Reporting Conflict: New Directions in Peace Journalism

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University of Queensland Press, 2010 - Language Arts & Disciplines - 225 pages
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Introducing a compelling new series that offers leading international thinking on conflict and peacebuilding.Journalists control our access to news. By pitching stories from particular angles, the media decides the issues for public debate. In Reporting Conflict, one of two inaugural titles in the New Approaches to Peace and Conflict series, Jake Lynch and Johan Galtung challenge reporters to tell the real story of conflicts around the world. The dominant kind of conflict reporting is what Lynch and Galtung call war journalism- conflicts are seen as good versus evil, and the score is kept with body counts. The media's handling of 9/11 and the wars in Afghanistan and Iraq highlight the one-sided reporting that war journalism creates. Peace journalism uses a broader lens- why not report what caused the conflict, and how it might be resolved? Lynch and Galtung show how journalists could have reported the Korean War, the NATO bombing in Kosovo and the first Gulf War, sparking a more informed discussion of these important issues. This provocative bookis essential reading for everyone who wants the media to tell the whole truth about conflict.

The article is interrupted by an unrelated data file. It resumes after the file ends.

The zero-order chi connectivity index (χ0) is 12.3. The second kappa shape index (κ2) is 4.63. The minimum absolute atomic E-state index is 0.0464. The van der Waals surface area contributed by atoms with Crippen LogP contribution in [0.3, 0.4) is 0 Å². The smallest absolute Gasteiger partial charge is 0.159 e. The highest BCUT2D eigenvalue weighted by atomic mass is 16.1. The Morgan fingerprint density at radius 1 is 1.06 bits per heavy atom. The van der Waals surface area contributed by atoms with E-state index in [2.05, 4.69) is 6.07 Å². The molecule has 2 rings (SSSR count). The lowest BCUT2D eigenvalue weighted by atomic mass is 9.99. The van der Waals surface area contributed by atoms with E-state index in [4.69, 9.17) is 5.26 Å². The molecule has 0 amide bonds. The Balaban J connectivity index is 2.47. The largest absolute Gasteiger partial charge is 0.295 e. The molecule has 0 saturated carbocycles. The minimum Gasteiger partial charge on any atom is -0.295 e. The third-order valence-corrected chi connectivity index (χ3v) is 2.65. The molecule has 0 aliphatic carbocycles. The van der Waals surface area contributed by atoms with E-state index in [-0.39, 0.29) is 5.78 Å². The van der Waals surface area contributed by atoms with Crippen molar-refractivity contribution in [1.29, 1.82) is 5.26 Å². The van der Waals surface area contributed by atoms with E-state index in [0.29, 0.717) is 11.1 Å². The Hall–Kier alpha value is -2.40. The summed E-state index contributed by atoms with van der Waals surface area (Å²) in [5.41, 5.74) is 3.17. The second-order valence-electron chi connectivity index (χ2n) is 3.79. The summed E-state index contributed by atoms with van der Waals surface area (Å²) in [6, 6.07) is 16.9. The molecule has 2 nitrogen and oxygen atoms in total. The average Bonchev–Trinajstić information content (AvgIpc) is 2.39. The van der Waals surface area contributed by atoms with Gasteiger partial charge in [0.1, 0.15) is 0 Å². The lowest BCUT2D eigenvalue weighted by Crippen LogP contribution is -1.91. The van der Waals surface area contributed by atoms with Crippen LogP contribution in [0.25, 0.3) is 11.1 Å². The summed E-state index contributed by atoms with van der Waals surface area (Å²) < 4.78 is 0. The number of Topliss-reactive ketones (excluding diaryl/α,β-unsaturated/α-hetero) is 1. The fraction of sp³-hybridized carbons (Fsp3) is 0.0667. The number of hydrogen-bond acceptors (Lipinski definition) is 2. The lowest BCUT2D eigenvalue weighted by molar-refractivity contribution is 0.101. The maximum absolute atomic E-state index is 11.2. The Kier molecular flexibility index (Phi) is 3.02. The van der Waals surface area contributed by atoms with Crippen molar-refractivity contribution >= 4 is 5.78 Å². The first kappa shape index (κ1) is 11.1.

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About the author (2010)

Jake Lynch enjoyed a 17-year career in UK media, working at various times as a political correspondent for Sky News, the Sydney correspondent for The Independent newspaper and later as a reporter and news-anchor (presenter) on BBC World television, covering conflicts in the Middle East, South-East Asia and at diplomatic and political summit meetings.  At the same time, he taught postgraduate courses based on peace journalism at the University of Sydney, where he is now Director of the Centre for Peace and Conflict Studies.  Latterly, he has served as convenor of the first Peace Journalism Commission of the International Peace Research Association.  Johan Galtung, one of the founders of Peace and Conflict Studies, gave the field many of its most important concepts, as well as making a notable contribution to the study of media and communication.  He also worked for three years as a part-time journalist for the Norwegian Broadcasting Corporation, 1960-62 and 1965, producing a number of radio and television programs, and remembers vividly both the thrill of interviewing the Dalai Lama, Fidel Castro, etc, and how interviews with ordinary people deepened the understanding of what went on.

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